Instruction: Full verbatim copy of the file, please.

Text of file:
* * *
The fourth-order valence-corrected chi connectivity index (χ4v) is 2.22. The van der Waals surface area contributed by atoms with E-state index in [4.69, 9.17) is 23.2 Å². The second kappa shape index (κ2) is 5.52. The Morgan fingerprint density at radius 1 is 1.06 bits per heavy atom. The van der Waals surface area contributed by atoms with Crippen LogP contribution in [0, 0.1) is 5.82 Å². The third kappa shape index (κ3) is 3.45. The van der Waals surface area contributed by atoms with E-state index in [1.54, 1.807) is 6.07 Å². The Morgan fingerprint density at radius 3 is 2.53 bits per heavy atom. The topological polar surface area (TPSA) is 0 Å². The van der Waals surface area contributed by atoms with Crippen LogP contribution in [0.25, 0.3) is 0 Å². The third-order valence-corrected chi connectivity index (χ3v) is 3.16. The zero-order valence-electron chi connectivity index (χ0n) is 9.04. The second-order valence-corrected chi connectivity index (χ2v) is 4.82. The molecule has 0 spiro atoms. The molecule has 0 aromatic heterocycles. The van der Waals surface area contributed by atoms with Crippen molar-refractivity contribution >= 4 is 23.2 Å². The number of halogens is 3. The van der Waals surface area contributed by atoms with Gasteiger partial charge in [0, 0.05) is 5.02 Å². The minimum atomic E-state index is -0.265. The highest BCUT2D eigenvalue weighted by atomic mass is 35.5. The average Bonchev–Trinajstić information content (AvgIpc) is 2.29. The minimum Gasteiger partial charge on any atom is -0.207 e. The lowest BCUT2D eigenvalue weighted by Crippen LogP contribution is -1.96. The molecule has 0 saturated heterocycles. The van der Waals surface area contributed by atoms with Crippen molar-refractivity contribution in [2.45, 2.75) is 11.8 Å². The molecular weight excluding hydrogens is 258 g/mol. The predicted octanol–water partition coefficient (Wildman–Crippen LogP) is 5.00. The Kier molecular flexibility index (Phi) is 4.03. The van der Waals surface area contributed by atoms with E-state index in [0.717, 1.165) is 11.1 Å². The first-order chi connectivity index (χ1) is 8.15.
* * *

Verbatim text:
The fourth-order valence-corrected chi connectivity index (χ4v) is 2.22. The van der Waals surface area contributed by atoms with E-state index in [4.69, 9.17) is 23.2 Å². The second kappa shape index (κ2) is 5.52. The Morgan fingerprint density at radius 1 is 1.06 bits per heavy atom. The van der Waals surface area contributed by atoms with Crippen LogP contribution in [0, 0.1) is 5.82 Å². The third kappa shape index (κ3) is 3.45. The van der Waals surface area contributed by atoms with E-state index in [1.54, 1.807) is 6.07 Å². The Morgan fingerprint density at radius 3 is 2.53 bits per heavy atom. The topological polar surface area (TPSA) is 0 Å². The van der Waals surface area contributed by atoms with Crippen LogP contribution in [0.25, 0.3) is 0 Å². The third-order valence-corrected chi connectivity index (χ3v) is 3.16. The zero-order valence-electron chi connectivity index (χ0n) is 9.04. The second-order valence-corrected chi connectivity index (χ2v) is 4.82. The molecule has 0 spiro atoms. The molecule has 0 aromatic heterocycles. The van der Waals surface area contributed by atoms with Crippen molar-refractivity contribution >= 4 is 23.2 Å². The number of halogens is 3. The van der Waals surface area contributed by atoms with Gasteiger partial charge in [0, 0.05) is 5.02 Å². The minimum atomic E-state index is -0.265. The highest BCUT2D eigenvalue weighted by atomic mass is 35.5. The average Bonchev–Trinajstić information content (AvgIpc) is 2.29. The minimum Gasteiger partial charge on any atom is -0.207 e. The lowest BCUT2D eigenvalue weighted by Crippen LogP contribution is -1.96. The molecule has 0 saturated heterocycles. The van der Waals surface area contributed by atoms with Crippen molar-refractivity contribution in [2.45, 2.75) is 11.8 Å². The molecular weight excluding hydrogens is 258 g/mol. The predicted octanol–water partition coefficient (Wildman–Crippen LogP) is 5.00. The Kier molecular flexibility index (Phi) is 4.03. The van der Waals surface area contributed by atoms with E-state index in [0.717, 1.165) is 11.1 Å². The first-order chi connectivity index (χ1) is 8.15.